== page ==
So aside from the fact that you have a lot of fun, and can speak a language that my daughter can understand (which is no doubt of great value and more than I am able to do at times) what is the sense of being a critic of classical and pop music? What is the benefit toyour readers? to the musicians of either form? What have you learned about music from being a critic of both (or teh continuum of) forms?
Posted by: Barbara Scales at July 18, 2005 07:14 PM
You ask "what sense" there is in writing about both classical and popular music. At a personal level, this is easy for me to answer. I write about all kinds of music because I'm interested in all kinds of music.
To me, it makes less sense to fracture the field than to encounter it whole. I don't know any dance critics who would refuse to write about Salvion Glover or Lar Lubovitch just because the principles underlying their work are so different from those of ballet.
I know that my classical background has had a big effect on my writing about pop. Most pop critics are Aristotelians. They tend to describe what they're hearing in terms of existing genres and the works of other, more established musicians ("reggae meets thrash-metal;" "Beatles-like"). They don't tend to listen all that closely to the sounds they're hearing. That's something that my years of classical experience, especially with new work, have trained me to do. As a result, for better or worse, my reviews aren't like those of most pop critics.
I'm sure my pop listening has affected my classical writing, though it's harder to say exactly how. Classical critics are mostly Platonists. They relate everything to a fixed ideal, either a score or a "definitive" earlier performance or both. Only when they write about new work do they adopt the Aristotelean attitude ("quasi-impressionist," "Stravinskyan," etc). Fixed ideals imply a fixed universe. My experience with the fluidity of pop has confirmed my belief that a "timeless" music culture is a contradiction in terms. Probably it has also encouraged me to think more sociologically about classical culture, and to question its very conflicted attitudes towards pleasure and the body.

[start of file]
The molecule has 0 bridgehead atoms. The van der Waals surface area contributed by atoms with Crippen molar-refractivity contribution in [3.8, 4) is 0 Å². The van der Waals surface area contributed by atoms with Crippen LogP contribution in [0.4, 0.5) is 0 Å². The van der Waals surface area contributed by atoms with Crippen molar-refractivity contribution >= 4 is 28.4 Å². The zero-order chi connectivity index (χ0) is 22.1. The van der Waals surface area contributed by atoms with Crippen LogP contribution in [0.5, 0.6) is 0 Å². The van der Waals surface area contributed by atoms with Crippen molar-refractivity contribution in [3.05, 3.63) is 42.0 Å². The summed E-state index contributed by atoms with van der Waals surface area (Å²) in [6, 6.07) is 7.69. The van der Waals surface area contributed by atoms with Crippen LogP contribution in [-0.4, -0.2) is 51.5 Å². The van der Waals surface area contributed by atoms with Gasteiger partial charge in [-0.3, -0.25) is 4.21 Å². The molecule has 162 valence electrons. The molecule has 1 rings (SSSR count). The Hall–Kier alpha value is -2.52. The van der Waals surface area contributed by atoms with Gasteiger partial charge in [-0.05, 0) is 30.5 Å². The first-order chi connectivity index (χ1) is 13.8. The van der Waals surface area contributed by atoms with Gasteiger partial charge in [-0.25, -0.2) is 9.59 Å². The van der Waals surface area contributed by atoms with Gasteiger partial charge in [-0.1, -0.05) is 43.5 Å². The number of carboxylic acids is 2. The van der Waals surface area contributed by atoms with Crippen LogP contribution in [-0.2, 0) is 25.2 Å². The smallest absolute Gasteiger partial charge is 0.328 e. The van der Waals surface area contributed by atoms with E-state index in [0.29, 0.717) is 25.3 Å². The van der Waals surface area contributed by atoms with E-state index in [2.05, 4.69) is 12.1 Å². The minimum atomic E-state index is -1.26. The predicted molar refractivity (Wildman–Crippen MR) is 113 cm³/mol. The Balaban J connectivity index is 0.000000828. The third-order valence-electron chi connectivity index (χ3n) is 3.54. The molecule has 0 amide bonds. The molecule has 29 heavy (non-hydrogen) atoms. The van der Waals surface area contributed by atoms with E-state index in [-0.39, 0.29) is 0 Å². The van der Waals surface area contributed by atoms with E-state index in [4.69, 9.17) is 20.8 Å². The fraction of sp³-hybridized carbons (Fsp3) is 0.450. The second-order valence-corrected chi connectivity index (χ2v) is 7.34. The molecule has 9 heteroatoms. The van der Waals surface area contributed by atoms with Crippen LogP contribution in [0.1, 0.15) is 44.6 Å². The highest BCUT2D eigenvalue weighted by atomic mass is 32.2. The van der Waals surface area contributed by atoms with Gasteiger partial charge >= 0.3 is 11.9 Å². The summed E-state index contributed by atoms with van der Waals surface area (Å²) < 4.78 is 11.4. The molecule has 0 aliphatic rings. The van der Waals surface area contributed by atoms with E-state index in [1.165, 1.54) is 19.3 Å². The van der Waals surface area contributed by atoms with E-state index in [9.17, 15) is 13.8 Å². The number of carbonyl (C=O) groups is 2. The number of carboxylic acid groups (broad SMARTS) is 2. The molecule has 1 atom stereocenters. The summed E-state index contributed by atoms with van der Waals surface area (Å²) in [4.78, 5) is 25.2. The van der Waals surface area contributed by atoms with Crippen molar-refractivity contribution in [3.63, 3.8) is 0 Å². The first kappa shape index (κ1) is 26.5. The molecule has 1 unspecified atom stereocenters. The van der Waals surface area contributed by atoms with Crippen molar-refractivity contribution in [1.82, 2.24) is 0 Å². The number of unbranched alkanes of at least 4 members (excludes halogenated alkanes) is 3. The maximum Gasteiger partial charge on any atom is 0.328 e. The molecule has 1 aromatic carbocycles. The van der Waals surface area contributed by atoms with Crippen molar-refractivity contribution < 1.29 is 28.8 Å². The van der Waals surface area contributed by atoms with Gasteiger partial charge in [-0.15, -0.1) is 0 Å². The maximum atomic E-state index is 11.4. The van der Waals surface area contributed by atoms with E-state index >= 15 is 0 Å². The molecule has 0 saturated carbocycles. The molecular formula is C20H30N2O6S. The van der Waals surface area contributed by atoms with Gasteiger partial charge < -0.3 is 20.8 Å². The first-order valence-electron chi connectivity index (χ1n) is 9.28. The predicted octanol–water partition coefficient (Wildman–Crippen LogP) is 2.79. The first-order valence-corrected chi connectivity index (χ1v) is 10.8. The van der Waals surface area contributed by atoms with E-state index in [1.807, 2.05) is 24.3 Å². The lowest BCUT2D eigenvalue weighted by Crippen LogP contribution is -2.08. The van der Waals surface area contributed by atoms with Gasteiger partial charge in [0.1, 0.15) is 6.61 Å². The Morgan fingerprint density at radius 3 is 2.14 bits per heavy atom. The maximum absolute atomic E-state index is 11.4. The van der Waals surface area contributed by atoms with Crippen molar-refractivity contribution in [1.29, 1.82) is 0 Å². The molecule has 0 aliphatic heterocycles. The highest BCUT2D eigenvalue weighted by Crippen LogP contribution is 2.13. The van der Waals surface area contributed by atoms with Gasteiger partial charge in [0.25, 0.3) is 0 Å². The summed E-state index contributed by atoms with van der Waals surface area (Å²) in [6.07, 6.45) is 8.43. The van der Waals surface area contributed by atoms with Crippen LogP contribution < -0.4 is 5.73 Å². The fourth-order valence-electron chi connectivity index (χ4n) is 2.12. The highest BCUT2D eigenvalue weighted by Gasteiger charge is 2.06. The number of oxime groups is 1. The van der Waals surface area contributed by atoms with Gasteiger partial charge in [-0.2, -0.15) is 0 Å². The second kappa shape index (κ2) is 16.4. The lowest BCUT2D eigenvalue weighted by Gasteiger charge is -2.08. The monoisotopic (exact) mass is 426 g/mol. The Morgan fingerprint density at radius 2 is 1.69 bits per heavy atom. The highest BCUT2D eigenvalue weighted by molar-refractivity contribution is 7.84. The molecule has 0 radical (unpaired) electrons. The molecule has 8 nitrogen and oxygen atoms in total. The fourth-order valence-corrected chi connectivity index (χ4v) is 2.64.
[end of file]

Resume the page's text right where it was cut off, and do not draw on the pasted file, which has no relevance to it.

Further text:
As for what this does for my readers, I can't say. All I can do is to write as well as I can about things that capture my interest, and hope that someone will find the result worth reading. I would be curious to know how many look at pieces from both sides of the "great divide." I suspect the proportion is larger than you might think. The "classical audience" is no longer a community unto itself. When I asked Adrianne Pieczonka what was on her iPod, just before she sang Sieglinde with the Canadian Opera Company, she said "The White Stripes and the Yeah Yeah Yeahs."
Posted by: Robert Everett-Green at July 21, 2005 02:52 PM
I love the idea that there is no more connection needed btween pop and classical music other than the fact that they are both music. There are so many connections that are ignored or denied simply because these artificial barriers have been erected between genres.
As far as the benifit to your readers of writing about more than one area, I would say (as one of them) that I love having the sense that you know how every piece you write about fits into a larger picture - not just within the history of a genre, but where it fits in TODAY's musical world.
If nothing else, perhaps the people who read your reviews of the latest White Stripes album will also turn to read your writing on the latest TSO concert.
I am curious, though - have you ever had an editorial problem with your language being too "pop" for a classical music review? Or to eriudite for a pop music review? Do you try and adjust between the genres?
Posted by: Claire Blaustein at July 22, 2005 02:11 PM
Post a comment
Tell A Friend